Decay is also evident in LJ Roberts’s Anywhere, Everywhere (2022). The piece features a rusty light box, which sits within a bed of rocks sourced from The Aldrich museum campus and the surrounding town of Ridgefield. The lightbox features one image on each side: One depicts a white brick building graffitied with the word “dyke.” Altogether, the piece offers an homage to the Stonewall Riots.
Nearby, Tourmaline’s photograph Coral Hairstreak (2020) depicts the artist, dressed as an intergalactic traveler, standing contrapposto in front of a corn field. The piece is part of a series that tells a speculative story about Seneca Village, a free Black community that was destroyed to build Central Park. Here, Tourmaline practices excisive mythmaking; in her images, she eliminates the decay created by oppression, racism and colonialism, instead offering a vision of a utopia shaped by a Black, queer, and trans imagination.
In other parts of “52 Artists,” a feminist utopia feels distant, especially when considered against the political climate and the stagnation of women’s rights. The original “Twenty-Six Artists” show coincided with the fight for bodily autonomy, as feminists across the country pushed for the legal right to abortion. In the decades since, feminist art has also attempted to reclaim the the femme body—even if national politics haven’t always reflected the same values. In “52 Artists,” the body remains a site for pleasure, rage, and healing.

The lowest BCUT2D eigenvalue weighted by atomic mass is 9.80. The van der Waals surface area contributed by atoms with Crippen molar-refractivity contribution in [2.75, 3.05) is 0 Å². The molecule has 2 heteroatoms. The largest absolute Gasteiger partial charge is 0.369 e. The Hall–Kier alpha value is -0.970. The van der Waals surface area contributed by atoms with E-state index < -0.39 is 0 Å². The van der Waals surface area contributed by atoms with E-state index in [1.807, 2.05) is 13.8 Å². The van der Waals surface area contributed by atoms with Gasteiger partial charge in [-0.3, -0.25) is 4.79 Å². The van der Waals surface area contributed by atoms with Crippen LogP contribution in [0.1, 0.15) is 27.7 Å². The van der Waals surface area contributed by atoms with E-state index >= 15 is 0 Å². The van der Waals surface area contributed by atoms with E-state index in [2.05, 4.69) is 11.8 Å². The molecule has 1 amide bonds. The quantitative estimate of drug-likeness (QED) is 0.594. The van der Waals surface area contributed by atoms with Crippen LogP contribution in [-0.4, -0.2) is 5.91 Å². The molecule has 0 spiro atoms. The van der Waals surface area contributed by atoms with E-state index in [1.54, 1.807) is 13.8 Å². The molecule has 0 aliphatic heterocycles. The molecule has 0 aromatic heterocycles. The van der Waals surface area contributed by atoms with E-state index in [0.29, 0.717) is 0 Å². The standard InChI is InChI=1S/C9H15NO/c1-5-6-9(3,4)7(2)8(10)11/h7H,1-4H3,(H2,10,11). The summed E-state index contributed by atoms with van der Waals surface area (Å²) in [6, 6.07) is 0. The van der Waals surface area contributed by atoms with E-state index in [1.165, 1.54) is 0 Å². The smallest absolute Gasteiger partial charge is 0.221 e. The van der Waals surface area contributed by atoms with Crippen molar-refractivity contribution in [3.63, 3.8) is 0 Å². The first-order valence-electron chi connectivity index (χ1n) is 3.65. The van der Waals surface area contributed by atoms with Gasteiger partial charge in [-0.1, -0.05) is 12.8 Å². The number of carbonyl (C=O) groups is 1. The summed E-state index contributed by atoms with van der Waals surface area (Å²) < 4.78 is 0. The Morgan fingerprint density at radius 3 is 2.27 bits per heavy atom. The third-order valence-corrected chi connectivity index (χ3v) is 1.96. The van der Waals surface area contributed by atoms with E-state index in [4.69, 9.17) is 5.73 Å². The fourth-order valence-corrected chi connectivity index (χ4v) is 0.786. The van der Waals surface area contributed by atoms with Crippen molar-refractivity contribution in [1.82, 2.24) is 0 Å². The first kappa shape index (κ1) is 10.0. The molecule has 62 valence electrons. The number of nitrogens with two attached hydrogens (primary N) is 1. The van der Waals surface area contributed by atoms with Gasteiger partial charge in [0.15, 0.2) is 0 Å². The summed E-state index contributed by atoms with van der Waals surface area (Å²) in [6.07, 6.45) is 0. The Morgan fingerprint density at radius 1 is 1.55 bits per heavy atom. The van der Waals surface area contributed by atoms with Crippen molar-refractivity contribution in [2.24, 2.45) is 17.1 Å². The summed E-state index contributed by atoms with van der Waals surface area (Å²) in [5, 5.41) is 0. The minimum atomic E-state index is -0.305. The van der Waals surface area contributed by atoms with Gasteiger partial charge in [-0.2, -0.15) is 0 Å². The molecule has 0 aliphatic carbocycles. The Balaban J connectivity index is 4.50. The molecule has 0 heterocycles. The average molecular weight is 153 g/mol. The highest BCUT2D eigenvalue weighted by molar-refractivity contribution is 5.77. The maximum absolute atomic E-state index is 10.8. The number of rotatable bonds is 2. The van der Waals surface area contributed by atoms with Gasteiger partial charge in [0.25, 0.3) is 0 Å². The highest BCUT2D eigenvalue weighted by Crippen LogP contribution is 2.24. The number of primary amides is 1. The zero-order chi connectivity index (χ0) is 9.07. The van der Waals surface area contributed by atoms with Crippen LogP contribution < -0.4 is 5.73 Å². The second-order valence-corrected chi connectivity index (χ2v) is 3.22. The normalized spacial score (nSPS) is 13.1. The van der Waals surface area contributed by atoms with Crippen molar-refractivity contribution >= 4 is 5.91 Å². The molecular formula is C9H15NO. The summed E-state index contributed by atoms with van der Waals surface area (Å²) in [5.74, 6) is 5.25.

Astrid Terrazas’s entry is a surreal portrait that suggests female catharsis: Her painting features a woman, rendered in reds and aquamarines, who screams as she straddles a skinned, pale pink horse and holds a glowing braid above her head. The figure transforms pain into power.
Elsewhere across the show, the body appears in fragments. Detached limbs feature in Maryam Hoseini’s diptych, while Erin M. Riley has created a woven tapestry that depicts a floating leg and a cut-off webcam snapshot of someone in the middle of self-pleasure. Waxy, fleshy forms appear to melt from the nickel-plated tines in Hannah Levy’s sculpture Untitled (2020). These works are biting and deeply personal, a necessary reproof to the white-washed, commodified, and defanged visual language of mainstream feminism today. They are so much more powerful than the pussy hats and infographics that have come to symbolize the movement.
In the weeks after the Supreme Court’s demolition of Roe v. Wade, the celebratory show takes on a new, existential bent: As we face systemic onslaught against feminism and non-male bodies, where does the future of feminism, and feminist art, lie?
For Lippard, female representation in institutional shows was simply a beginning. As she wrote, “Until that society is clarified, feminist art must struggle to define itself within the art system as it stands—a capitalist system already appropriated by and probably more appropriate to male art.”